- Case report
- Open Access
- Open Peer Review
A rare coronary anomaly consisting of a single right coronary ostium in an adult undergoing surgical coronary revascularization: a case report and review of the literature
© The Author(s). 2016
- Received: 1 March 2016
- Accepted: 7 June 2016
- Published: 1 July 2016
Coronary arteries originating from the right coronary ostium in the ascending aorta represent a very rare anatomic presentation. Also, the presence of a single coronary ostium is an extremely rare finding.
We present the case of a 74-year-old Albanian man from Kosovo. He had unstable angina due to critical triple vessel disease and a single coronary artery originating from a single ostium in the right sinus of Valsalva with an anomalous course of his left anterior descending artery anteriorly to the right ventricular outflow tract as a “T-vessel” from which originated the proximal and distal left anterior descending artery, the circumflex artery originating from the mid portion of the right coronary artery which had a normal course. He underwent successful coronary revascularization consisting of three vein grafts to the right coronary artery, first diagonal and obtuse marginal artery, and left internal mammary artery anastomosed to left anterior descending artery.
We describe a proposed IID1 pattern. After a careful revision of the literature, only six cases have been reported with a similar anomalous coronary origin. Only two out of six patients underwent surgical coronary revascularization. In our case the aberrant vessel arising from his right coronary artery coursed anteriorly to the right ventricle and continued as a left anterior descending artery at its mid portion which then continued distally as the distal left anterior descending artery and proximally as a proximal left anterior descending artery, having the shape of a “T vessel”. The “T-vessel” configuration has never been reported in the literature.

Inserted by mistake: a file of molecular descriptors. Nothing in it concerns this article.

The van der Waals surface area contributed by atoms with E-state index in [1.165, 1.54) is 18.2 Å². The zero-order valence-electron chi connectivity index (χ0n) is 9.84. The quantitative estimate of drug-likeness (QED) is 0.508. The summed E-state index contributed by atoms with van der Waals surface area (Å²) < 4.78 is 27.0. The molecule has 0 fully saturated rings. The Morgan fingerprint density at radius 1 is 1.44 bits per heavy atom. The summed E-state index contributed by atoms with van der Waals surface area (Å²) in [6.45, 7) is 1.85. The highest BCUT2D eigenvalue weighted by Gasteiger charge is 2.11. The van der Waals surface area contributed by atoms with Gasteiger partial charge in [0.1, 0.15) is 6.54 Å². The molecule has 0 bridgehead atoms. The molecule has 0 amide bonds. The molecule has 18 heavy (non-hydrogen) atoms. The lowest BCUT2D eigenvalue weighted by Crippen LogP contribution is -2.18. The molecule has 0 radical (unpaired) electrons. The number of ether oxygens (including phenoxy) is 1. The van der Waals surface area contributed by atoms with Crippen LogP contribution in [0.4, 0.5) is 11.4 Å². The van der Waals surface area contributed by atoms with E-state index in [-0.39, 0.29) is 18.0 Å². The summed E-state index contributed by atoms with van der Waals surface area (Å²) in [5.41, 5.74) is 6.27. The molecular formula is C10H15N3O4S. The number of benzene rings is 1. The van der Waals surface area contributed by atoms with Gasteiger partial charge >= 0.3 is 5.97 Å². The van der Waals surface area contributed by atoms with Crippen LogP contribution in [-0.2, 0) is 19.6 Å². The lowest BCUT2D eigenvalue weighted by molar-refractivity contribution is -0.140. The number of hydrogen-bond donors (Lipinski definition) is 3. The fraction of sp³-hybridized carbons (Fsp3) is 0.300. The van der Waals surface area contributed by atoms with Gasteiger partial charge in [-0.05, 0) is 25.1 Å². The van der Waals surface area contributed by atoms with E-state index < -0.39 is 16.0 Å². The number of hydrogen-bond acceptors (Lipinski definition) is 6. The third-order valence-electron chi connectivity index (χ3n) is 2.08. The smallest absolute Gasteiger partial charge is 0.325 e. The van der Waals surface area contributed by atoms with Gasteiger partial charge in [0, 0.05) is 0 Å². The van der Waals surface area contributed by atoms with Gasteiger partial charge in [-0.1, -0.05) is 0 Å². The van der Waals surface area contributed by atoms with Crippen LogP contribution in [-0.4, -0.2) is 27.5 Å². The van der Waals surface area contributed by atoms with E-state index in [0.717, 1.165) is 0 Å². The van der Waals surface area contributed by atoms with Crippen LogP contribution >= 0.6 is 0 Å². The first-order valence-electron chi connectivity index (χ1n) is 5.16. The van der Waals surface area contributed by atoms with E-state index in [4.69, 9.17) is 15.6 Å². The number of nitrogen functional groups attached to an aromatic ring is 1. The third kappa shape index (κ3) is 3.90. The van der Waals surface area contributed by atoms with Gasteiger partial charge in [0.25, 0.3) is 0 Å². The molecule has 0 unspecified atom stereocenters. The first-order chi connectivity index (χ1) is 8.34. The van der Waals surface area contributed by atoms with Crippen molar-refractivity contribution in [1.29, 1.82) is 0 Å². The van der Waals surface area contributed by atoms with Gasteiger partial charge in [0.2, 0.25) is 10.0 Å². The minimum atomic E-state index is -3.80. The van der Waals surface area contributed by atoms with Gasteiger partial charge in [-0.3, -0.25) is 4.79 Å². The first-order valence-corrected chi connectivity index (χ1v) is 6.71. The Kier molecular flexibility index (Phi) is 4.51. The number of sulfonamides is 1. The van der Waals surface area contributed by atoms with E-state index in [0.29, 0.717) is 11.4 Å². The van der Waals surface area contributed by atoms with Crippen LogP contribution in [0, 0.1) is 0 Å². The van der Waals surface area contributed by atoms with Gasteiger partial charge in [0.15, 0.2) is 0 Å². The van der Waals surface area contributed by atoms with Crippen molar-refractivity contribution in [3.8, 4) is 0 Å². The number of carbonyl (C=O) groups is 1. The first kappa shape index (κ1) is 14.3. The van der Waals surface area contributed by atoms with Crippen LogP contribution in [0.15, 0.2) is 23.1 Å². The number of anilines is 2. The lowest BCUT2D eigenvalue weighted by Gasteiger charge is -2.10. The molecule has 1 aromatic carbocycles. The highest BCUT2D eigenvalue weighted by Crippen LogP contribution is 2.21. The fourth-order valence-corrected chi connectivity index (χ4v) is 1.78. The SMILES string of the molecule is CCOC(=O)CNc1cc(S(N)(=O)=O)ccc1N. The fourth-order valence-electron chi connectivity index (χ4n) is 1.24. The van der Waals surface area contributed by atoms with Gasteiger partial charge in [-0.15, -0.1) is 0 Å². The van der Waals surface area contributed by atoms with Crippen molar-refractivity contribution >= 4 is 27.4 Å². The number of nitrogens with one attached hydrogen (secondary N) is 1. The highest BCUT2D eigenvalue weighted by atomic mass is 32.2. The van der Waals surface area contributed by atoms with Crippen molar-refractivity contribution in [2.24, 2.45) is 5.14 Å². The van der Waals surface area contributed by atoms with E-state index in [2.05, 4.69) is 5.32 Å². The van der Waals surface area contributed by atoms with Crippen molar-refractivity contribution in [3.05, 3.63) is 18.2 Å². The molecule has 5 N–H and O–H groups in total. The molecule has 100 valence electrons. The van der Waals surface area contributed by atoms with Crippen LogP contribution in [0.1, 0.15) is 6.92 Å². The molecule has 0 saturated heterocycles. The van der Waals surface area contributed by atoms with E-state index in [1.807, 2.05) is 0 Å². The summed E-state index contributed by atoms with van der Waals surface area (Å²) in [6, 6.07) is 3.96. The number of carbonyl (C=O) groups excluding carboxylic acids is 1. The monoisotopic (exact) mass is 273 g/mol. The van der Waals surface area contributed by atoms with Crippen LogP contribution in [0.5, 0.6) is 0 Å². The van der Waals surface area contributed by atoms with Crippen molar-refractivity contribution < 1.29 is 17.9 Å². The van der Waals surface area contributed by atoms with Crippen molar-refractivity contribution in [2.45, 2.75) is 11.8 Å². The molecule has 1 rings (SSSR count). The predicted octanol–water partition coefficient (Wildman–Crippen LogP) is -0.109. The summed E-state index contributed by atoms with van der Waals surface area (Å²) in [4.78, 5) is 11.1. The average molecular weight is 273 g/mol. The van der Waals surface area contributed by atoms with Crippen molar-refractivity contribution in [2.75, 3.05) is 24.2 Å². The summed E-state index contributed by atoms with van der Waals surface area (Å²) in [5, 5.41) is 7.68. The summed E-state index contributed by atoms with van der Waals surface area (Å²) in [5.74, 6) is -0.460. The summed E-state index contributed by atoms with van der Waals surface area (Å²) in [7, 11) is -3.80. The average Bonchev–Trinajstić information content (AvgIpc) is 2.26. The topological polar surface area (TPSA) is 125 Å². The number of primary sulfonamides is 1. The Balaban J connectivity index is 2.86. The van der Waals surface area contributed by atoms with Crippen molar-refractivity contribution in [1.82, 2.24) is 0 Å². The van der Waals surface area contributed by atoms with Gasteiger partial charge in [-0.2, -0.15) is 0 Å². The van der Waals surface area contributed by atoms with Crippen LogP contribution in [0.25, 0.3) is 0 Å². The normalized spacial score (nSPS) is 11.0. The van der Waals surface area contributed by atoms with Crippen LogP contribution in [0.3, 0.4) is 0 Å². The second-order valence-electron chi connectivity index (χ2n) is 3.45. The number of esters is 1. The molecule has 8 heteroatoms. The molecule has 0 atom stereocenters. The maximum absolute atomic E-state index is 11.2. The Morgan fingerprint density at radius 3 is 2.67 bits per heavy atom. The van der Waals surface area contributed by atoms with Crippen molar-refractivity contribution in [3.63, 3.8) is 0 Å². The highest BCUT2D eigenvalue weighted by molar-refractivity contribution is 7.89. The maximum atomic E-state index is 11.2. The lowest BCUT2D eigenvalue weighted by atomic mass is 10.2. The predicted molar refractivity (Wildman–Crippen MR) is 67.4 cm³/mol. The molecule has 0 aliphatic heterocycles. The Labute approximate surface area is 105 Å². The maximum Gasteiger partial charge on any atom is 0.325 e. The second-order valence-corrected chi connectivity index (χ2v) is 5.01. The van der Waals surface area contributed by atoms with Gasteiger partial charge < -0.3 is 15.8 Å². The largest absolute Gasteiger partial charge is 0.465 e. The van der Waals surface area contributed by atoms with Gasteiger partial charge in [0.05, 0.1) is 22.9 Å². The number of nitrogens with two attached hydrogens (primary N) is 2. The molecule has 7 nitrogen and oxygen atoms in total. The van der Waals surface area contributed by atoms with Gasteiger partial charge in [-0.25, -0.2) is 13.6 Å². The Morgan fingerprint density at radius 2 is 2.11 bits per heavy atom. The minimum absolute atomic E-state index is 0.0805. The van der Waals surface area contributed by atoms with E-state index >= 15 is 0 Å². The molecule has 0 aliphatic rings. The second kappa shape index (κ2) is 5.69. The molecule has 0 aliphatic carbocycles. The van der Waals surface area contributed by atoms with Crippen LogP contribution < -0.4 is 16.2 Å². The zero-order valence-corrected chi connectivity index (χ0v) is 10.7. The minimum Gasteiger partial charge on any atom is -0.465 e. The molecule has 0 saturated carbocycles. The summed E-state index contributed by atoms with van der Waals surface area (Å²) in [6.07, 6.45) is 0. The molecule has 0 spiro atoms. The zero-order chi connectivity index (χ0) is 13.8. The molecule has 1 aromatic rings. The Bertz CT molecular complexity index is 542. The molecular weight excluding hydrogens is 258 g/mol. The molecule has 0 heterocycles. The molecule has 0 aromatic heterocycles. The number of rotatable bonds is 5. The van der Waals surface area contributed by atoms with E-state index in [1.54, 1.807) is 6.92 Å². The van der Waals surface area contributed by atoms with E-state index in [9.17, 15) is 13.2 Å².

The reported case with its specific presentation adds further information on this rare form of anomalous origin of the coronary arteries, representing a first report of a configuration that we name the “T-vessel” of the left anterior descending artery. Diagnosis of the coronary anatomy is very important for the invasive cardiologist and cardiac surgeon in cases with a single coronary ostium, such as our case, so that they can proceed with the invasive or surgical treatment when critical coronary artery disease is present.
- Case report
- Single coronary ostium
- Anomalous origin of the coronary arteries
- T-coronary vessel
Coronary arteries originating from a single coronary ostium are very rare , occurring in less than 0.02 to 0.06 % of the general population . Classifications have evolved as different anatomical variations were reported either angiographically or as necropsy findings . We present a case with triple vessel disease and all three coronary arteries originating from a single ostium in the right sinus of Valsalva with an anomalous course of the left anterior descending artery anterior to the right ventricular outflow tract trunk as a “T-vessel”, and circumflex artery originating from the mid portion of the right coronary artery which had a normal course. The reported case represents the first reported configuration of the coronary arteries anatomy that we name the “T-vessel” of the left anterior descending artery. Diagnosis of the coronary anatomy is very important for the invasive cardiologist and cardiac surgeon in cases with a single coronary ostium, so that they can proceed successfully with invasive or surgical treatment.